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U.S. GEOLOGICAL SURVEY
Scientific Investigations Report 2006-5047

Water Quality of Eleven Lakes in Eastern and Southern Arkansas from August 2004 - July 2005

By B.G. Justus

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Abstract

In 2002, the U.S. Environmental Protection Agency Region VI (USEPA), determined that historic data and observations indicated that nine lakes were in violation of either narrative or numeric water-quality standards for Arkansas. Using a weight of evidence approach, USEPA determined that the narrative nutrient (nitrogen and phosphorus, for example) standard was violated at six lakes--five lakes located in eastern Arkansas in the Mississippi Alluvial Plain Ecoregion and one lake located in southeastern Arkansas in the South Central Plains Ecoregion. USEPA also determined that chloride standards were violated at two lakes located in the South Central Plains Ecoregion in south-central Arkansas, and that turbidity standards were violated at one lake located on Crowleys Ridge in northeastern Arkansas in the Mississippi Alluvial Plain Ecoregion. USEPA added all nine lakes to the Arkansas 2002 Clean Water Act section 303(d) list of impaired waterbodies.

This report documents methods used and describes the results for a water-quality study at 11 lakes--the 9 lakes in eastern and southern Arkansas that had been previously placed on the 2002 Clean Water Act section 303(d) list, as well as 2 reference lakes. The study was conducted by the U.S. Geological Survey in cooperation with the USEPA. The scope of the project included lake reconnaissance, selection of the 2 reference lakes, a 48-hour dissolved-oxygen investigation, waterquality sampling in the 11 lakes between August 2004 - July 2005, and a basic interpretation of the data.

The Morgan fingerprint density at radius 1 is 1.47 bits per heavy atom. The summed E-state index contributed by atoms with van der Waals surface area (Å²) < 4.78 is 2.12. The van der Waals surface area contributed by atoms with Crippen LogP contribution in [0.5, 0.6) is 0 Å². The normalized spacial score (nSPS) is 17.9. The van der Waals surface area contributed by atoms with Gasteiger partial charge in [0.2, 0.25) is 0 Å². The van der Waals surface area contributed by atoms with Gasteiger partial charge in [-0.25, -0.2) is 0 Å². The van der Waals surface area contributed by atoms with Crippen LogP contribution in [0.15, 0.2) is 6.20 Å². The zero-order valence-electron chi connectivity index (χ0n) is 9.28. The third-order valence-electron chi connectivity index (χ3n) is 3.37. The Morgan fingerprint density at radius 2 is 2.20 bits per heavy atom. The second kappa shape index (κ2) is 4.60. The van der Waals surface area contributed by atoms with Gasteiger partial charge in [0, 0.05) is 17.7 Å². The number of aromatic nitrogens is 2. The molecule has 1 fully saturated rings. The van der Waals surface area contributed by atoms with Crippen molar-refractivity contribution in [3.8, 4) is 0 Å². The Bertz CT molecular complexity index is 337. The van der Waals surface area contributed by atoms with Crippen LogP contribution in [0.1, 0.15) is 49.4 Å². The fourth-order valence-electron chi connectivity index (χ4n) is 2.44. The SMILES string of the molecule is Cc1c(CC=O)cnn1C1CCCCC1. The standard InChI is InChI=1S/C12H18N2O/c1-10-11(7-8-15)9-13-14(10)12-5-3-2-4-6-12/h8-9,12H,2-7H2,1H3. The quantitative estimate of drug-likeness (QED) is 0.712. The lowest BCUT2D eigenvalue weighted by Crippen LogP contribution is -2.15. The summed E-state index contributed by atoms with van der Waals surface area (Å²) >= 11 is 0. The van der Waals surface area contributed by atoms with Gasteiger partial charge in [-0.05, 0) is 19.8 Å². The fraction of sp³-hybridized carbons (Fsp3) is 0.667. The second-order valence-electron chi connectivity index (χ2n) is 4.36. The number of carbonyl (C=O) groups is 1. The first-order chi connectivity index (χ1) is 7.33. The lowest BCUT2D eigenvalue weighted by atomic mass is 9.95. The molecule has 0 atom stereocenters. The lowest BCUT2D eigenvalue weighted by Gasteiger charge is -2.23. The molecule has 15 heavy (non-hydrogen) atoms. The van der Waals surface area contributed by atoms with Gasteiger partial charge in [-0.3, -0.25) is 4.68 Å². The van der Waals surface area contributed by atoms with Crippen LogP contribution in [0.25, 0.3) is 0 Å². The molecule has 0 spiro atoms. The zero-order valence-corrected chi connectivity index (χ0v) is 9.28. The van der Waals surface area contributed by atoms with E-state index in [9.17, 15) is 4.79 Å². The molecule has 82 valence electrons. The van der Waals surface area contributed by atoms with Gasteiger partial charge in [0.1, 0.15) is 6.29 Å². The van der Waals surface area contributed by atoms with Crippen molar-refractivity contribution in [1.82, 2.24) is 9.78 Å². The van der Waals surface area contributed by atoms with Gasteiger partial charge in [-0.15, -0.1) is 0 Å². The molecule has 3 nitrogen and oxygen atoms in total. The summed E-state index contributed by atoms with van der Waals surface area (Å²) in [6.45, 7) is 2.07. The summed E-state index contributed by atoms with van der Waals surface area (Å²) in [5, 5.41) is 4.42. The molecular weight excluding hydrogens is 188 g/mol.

At all seven lakes selected for the 48-hour dissolved-oxygen investigation, except Bear Creek Lake, dissolved-oxygen concentrations declined below the State standard of 5 milligrams per liter at some time in the 48-hour monitoring period. Dissolved-oxygen concentrations (and, to a lesser extent, pH) demonstrate large diurnal fluctuations at five of the lakes -- First Old River, Grand, Horseshoe, Mallard, and Old Town Lakes. Dissolved-oxygen concentrations were less than 1.5 milligrams per liter at Mallard Lake and Grand Lake for short periods near daybreak. The State pH standard of "9" was exceeded at all lakes except Stave Lake (the nutrient reference lake).

Highest concentrations for most nutrients and nutrient response variables were measured at Old Town Lake followed by First Old River, Grand, and Mallard Lakes. Observations made as samples were collected may provide some insight for potential sources of nutrients (aside from row crop agriculture) at three of the four lakes. Cattle usually were grazing along the banks of First Old River Lake and Grand Lake. A small community is located along the edge of Old Town Lake, and given the age of many of the structures, it is possible that septic systems are outdated and untreated waste may be entering the lake.